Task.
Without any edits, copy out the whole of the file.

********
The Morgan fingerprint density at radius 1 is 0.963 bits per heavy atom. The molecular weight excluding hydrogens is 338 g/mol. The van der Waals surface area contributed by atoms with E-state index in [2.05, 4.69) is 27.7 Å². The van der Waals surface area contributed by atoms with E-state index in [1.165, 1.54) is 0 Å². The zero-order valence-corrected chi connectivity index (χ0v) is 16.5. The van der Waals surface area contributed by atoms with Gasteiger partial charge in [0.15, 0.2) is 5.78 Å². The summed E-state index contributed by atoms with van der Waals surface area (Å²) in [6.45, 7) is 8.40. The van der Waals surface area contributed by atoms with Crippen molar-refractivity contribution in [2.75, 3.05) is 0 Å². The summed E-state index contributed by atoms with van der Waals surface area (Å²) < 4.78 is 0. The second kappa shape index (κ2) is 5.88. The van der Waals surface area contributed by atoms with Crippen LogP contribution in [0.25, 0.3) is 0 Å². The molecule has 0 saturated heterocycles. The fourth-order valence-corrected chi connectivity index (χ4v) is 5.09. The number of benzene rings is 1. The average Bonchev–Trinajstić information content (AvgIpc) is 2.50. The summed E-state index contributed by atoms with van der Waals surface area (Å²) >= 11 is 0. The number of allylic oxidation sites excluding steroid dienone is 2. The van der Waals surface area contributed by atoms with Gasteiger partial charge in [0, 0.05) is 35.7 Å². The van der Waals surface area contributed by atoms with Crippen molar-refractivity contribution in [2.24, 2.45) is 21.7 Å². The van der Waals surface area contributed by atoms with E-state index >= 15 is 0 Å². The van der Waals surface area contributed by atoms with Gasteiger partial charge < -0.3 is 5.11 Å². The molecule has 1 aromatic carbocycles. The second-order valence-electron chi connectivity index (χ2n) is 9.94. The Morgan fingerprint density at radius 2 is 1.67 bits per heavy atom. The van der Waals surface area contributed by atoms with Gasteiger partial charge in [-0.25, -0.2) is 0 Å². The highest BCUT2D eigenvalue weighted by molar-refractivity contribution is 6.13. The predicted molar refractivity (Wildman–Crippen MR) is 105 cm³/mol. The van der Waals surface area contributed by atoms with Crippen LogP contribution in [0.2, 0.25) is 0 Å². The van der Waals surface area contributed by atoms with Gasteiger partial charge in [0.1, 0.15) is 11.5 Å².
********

The Morgan fingerprint density at radius 1 is 0.963 bits per heavy atom. The molecular weight excluding hydrogens is 338 g/mol. The van der Waals surface area contributed by atoms with E-state index in [2.05, 4.69) is 27.7 Å². The van der Waals surface area contributed by atoms with E-state index in [1.165, 1.54) is 0 Å². The zero-order valence-corrected chi connectivity index (χ0v) is 16.5. The van der Waals surface area contributed by atoms with Gasteiger partial charge in [0.15, 0.2) is 5.78 Å². The summed E-state index contributed by atoms with van der Waals surface area (Å²) in [6.45, 7) is 8.40. The van der Waals surface area contributed by atoms with Crippen molar-refractivity contribution in [2.75, 3.05) is 0 Å². The summed E-state index contributed by atoms with van der Waals surface area (Å²) < 4.78 is 0. The second kappa shape index (κ2) is 5.88. The van der Waals surface area contributed by atoms with Crippen LogP contribution in [0.25, 0.3) is 0 Å². The molecule has 0 saturated heterocycles. The fourth-order valence-corrected chi connectivity index (χ4v) is 5.09. The number of benzene rings is 1. The average Bonchev–Trinajstić information content (AvgIpc) is 2.50. The summed E-state index contributed by atoms with van der Waals surface area (Å²) >= 11 is 0. The number of allylic oxidation sites excluding steroid dienone is 2. The van der Waals surface area contributed by atoms with Gasteiger partial charge in [0, 0.05) is 35.7 Å². The van der Waals surface area contributed by atoms with Crippen molar-refractivity contribution in [2.24, 2.45) is 21.7 Å². The van der Waals surface area contributed by atoms with E-state index >= 15 is 0 Å². The van der Waals surface area contributed by atoms with Gasteiger partial charge < -0.3 is 5.11 Å². The molecule has 1 aromatic carbocycles. The second-order valence-electron chi connectivity index (χ2n) is 9.94. The Morgan fingerprint density at radius 2 is 1.67 bits per heavy atom. The van der Waals surface area contributed by atoms with Gasteiger partial charge in [-0.25, -0.2) is 0 Å². The highest BCUT2D eigenvalue weighted by molar-refractivity contribution is 6.13. The predicted molar refractivity (Wildman–Crippen MR) is 105 cm³/mol. The van der Waals surface area contributed by atoms with Crippen LogP contribution in [0.2, 0.25) is 0 Å². The van der Waals surface area contributed by atoms with Gasteiger partial charge in [0.1, 0.15) is 11.5 Å².